46. I do not detect either in the Law Commission's Report or in the wording of the Act itself an intention to depart from the assumption which has always been made in contribution cases that this relief is available only where two or more persons have contributed, albeit in different ways, to the same harm or damage - that is, where a single harm has resulted from what they have done. Where this occurs it may be said (loosely, as their liability is not common in the strict sense, as in the case of co-trustees or co-owners) that they share a common liability to pay compensation for having inflicted the same harm. Prior to Palmer v Wick & Pulteneytown Steam Shipping Co Ltd [1894] AC 318 it was not settled whether the statement that there shall be no contribution between wrongdoers was part of the law of Scotland: see National Coal Board v Thomson 1959 SC 353, 368 per Lord Patrick. But Lord Watson said in Palmer, at p 327, that it had been recognised in Scots law that a right of relief inter se was competent to all persons concerned in and responsible for the civil consequences of the same delict. This was said to be because payment and reparation by one wrongdoer liberates the rest and he ought in equity to have relief against the others proportionately, since by his money the others are freed from their obligation: Bankton, Institute of the Laws of Scotland (1751-1753), I.10, 4. The words "liable in respect of the same damage", which first appeared in section 6(1)(c) of the 1935 Act and were repeated in section 1(1) of the 1978 Act, confirm that the concept of a common liability remains the basis of the entitlement to contribution in English law.

  47. The effect of those words is that the entitlement to contribution applies only where the person from whom the contribution is sought is liable for the same harm or damage, whatever the legal basis of his liability. But the mere fact that two or more wrongs lead to a common result does not of itself mean that the wrongdoers are liable in respect of the same damage. The facts must be examined more closely in order to determine whether or not the damage is the same. As Lord Fraser pointed out in Turnbull v Frame 1966 SLT 24, 25, each utterance of a slander may be said to lead to a common result in the sense that they each cause damage to a man's reputation. It may be difficult to identify the particular damage caused by each utterance. But that does not mean that they are not separate wrongs, each of which causes its own damage. That is equally true of separate physical assaults by different persons at different but closely consecutive times. Unless they were acting in combination, each would be liable only for the damage caused by his own attack. Those examples may be contrasted with Arneil v Paterson [1931] AC 560, where two dogs which were the property of different owners, acting together, attacked a flock of black-faced ewes and killed some of them. It was held that each of the owners was liable jointly and severally for the whole of the damage done to the flock, as the whole of the damage was the result of the action of the two dogs acting together.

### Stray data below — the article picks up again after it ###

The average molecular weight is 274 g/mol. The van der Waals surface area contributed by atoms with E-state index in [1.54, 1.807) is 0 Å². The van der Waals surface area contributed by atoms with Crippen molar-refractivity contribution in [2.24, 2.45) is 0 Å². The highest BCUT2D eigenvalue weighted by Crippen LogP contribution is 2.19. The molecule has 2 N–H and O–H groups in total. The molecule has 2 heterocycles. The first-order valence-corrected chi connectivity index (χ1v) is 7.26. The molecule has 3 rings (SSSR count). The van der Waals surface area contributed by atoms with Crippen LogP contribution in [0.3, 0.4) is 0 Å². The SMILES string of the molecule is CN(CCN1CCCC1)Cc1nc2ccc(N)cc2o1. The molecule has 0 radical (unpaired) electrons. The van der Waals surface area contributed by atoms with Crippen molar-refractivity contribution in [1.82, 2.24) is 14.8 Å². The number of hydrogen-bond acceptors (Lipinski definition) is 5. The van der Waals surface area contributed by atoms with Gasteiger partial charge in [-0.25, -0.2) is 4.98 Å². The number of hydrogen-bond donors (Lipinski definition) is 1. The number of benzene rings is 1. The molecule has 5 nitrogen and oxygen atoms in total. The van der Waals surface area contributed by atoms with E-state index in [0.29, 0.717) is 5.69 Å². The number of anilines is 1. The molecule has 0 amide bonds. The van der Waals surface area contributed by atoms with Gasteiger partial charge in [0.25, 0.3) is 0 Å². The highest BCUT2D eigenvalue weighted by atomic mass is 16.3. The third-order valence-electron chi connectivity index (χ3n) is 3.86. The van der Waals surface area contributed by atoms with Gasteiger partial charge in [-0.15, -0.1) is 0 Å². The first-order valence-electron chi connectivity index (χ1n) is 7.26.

48. In the present case, for the reasons explained by my noble and learned friend Lord Steyn, the Contractor and the Architect did not cause the same damage. The basis for a finding that this was so is entirely absent. The harm done by the Contractor's breach of contract was the product of delay in the completion of the contract. The harm done by the Architect's breach of contract was due to the certificates which the Architect granted to the prejudice of the rights of the Employer under the contract. I agree that the harm, or the damage, which was done in each case was different. The conclusion must be that the prerequisite for entitlement to contribution under section 1(1) of the 1978 Act is not satisfied.